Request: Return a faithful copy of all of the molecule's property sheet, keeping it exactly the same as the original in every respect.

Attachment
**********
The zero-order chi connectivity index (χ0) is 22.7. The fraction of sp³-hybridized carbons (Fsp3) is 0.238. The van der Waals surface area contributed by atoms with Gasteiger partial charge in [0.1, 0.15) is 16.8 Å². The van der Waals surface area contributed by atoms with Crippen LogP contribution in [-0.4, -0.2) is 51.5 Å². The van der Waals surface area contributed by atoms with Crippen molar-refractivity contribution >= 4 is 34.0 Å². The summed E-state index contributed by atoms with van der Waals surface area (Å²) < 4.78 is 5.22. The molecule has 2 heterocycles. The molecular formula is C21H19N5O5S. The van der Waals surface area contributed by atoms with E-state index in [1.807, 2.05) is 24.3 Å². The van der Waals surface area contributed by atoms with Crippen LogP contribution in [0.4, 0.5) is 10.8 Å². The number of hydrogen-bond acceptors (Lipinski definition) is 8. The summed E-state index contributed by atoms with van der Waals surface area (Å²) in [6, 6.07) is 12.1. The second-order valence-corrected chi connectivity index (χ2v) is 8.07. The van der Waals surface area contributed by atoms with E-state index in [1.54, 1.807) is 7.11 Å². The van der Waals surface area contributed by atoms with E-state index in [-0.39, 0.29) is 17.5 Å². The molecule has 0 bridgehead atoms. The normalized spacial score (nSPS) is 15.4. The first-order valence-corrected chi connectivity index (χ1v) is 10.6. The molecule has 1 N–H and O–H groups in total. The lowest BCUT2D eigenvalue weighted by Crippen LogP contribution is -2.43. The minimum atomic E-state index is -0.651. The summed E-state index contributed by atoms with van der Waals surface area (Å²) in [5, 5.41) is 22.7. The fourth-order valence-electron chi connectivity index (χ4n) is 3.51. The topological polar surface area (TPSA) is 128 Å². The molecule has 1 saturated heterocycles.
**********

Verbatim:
The zero-order chi connectivity index (χ0) is 22.7. The fraction of sp³-hybridized carbons (Fsp3) is 0.238. The van der Waals surface area contributed by atoms with Gasteiger partial charge in [0.1, 0.15) is 16.8 Å². The van der Waals surface area contributed by atoms with Crippen LogP contribution in [-0.4, -0.2) is 51.5 Å². The van der Waals surface area contributed by atoms with Crippen molar-refractivity contribution >= 4 is 34.0 Å². The summed E-state index contributed by atoms with van der Waals surface area (Å²) < 4.78 is 5.22. The molecule has 2 heterocycles. The molecular formula is C21H19N5O5S. The van der Waals surface area contributed by atoms with E-state index in [1.807, 2.05) is 24.3 Å². The van der Waals surface area contributed by atoms with Crippen LogP contribution in [0.4, 0.5) is 10.8 Å². The number of hydrogen-bond acceptors (Lipinski definition) is 8. The summed E-state index contributed by atoms with van der Waals surface area (Å²) in [6, 6.07) is 12.1. The second-order valence-corrected chi connectivity index (χ2v) is 8.07. The van der Waals surface area contributed by atoms with E-state index in [1.54, 1.807) is 7.11 Å². The van der Waals surface area contributed by atoms with E-state index in [-0.39, 0.29) is 17.5 Å². The molecule has 0 bridgehead atoms. The normalized spacial score (nSPS) is 15.4. The first-order valence-corrected chi connectivity index (χ1v) is 10.6. The molecule has 1 N–H and O–H groups in total. The lowest BCUT2D eigenvalue weighted by Crippen LogP contribution is -2.43. The minimum atomic E-state index is -0.651. The summed E-state index contributed by atoms with van der Waals surface area (Å²) in [5, 5.41) is 22.7. The fourth-order valence-electron chi connectivity index (χ4n) is 3.51. The topological polar surface area (TPSA) is 128 Å². The molecule has 1 saturated heterocycles.